Living in a more jaded world, where things no longer feel as secure and where the news feels predominately negative, has magnified the loss of trust in our generation. We see institutions as failing us. Relationships lie in ruins. People become undependable. It leads many to agree with researchers who say that trust is a dying commodity.
Except that it’s not. Humanity is still capable of great trust and faith; it’s just that such things become lost in the din of dysfunction. We still count on friends, trust our workmates to get the job done and believe most of those around us will remain with us when tough times descend. And that goes for our faith in institutions as well. We count on our banks or credit unions to safely keep and grow our finances, journey to hospitals with what ails us, have faith in peacekeeping and still believe our communities matter.
No time is better suited to reveal our penchant to believe in others than the Christmas season. We change somehow in ways we never fully understand. We display more patience despite the manic nature of the holidays. We get in touch with people we haven’t seen for some time. We tip our servers more. We give more gifts than we likely should. We let others in ahead of us in line. And we say “Merry Christmas” or “Happy Holidays,” not because we plan on it but because we honestly feel like it.
I’m reminded of J. M. Barrie’s observation in his Peter Pan:“All the world is made of faith, and trust, and pixie dust.” Of course, we know that magic pixie dust infuses our holiday season sentiments, but so do faith and trust, and they are all meaningful, saying something about the desires we have for a better humanity, despite the daily evidence saying the contrary.
It sounds simple to say that communities depend on social trust in order to spontaneously come together and learn to be more adaptable to change, yet it’s true. Trust doesn’t reside in a law, a product, a vote, in a computer or in a newspaper. It’s people who extend their confidence to such things that makes them function effectively. The less trust there is among a populace, the poorer the community runs, the more malicious is their communication and the more divided it becomes.
Researchers break community trust down to two kinds: social and political. The latter means that we can trust government or democracy even when we don’t necessarily trust a politician or a political party. We see this every day and it remains something of an enigma – we trust the system (that we most often can’t see) but not those that purvey in it (who we see everywhere).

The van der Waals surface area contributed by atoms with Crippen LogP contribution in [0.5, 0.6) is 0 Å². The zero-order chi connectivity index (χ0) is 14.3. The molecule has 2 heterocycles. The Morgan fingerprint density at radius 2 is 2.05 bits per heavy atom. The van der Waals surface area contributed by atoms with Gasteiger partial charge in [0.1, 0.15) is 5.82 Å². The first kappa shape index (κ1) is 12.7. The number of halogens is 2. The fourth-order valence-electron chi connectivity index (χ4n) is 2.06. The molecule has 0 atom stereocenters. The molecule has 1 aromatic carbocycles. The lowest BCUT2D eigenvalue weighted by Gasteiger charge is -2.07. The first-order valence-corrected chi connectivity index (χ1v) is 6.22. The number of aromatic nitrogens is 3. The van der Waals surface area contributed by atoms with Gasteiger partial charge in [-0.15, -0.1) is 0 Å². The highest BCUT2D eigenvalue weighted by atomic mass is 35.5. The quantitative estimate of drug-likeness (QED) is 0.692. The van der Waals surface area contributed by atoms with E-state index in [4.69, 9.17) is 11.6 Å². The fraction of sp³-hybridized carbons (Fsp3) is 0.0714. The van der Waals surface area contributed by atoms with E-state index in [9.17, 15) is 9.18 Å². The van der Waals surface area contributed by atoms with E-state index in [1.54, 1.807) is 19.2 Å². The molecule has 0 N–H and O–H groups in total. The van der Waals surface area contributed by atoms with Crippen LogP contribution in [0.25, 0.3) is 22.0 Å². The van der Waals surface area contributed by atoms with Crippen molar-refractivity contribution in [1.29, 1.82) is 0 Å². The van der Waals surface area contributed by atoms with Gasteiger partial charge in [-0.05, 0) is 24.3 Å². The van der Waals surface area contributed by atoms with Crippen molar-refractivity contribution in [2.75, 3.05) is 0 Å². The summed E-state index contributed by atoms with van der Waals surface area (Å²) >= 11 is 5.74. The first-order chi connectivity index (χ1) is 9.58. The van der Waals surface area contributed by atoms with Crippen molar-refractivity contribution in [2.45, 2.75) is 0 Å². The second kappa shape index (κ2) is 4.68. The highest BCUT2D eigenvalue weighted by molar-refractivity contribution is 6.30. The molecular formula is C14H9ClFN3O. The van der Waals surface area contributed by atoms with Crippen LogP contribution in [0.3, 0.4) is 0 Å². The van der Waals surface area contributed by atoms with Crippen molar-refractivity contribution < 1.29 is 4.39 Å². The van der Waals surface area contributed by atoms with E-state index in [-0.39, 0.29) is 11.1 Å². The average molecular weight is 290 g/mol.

The former – social trust – is another thing altogether. It largely refers to trust in strangers. We do this all the time – the chef at a restaurant, someone we strike a conversation up with on the bus, assisting a homeless person or greeting an immigrant or refugee. In this, we trust what we can see, even though we have no idea of the background (what we can’t see). It seems counter-intuitive, though we do it multiple times each day.
This is the stuff Christmas is made of and excels at. It expands our opportunities to meet others, while at the same time infusing us with the desire to stretch across the divide of the unknown.
Of the two, social trust is the most vital, since it allows us to live in peace with one another without needing to have everything arbitrated by somebody else – we just do it naturally. If you broke Canada down to its component parts, it is perhaps this remarkable trait that defines us the most to the rest of the world. We aren’t told to get along; we have just developed a knack for doing so to a remarkable degree.
But it where we need to be the most careful. It is a delicate thing to increase diversity in a nation without experiencing a direct correlation with the decline of social trust. We excel at it as a nation, but are watching as some in the political order seek to build up our distrust of the “other” so that they can gain political advantage and drive our personal fears. Should we give in to this as a nation, our great calling card to the world will be lost.
A large depth of social trust, and the ability to express it, also proves marvellously effective at reaching out to those we disagree with, for it means that we don’t have to share the ideology of someone we disagree with in order to trust them. Partisans evidence great trouble with this, since they are out to defeat those of others views. Yet it can happen. It is such a temperament that permitted the opposing soldiers of World War One, pictured above, to cease hostilities on Christmas Day and share handshakes and a friendly game of soccer.
Christmas works best when trust is high. The opposite is also true: where trust exists, the Christmas season becomes something special, even sacred. It is this we need to seek before others in authority with divisive designs break our collective spirit. Politics is at its best when those who disagree nevertheless seek the common good out of respect and trust. The essence of the Christmas spirit is frequently at its best when such occasions occur. Merry Christmas.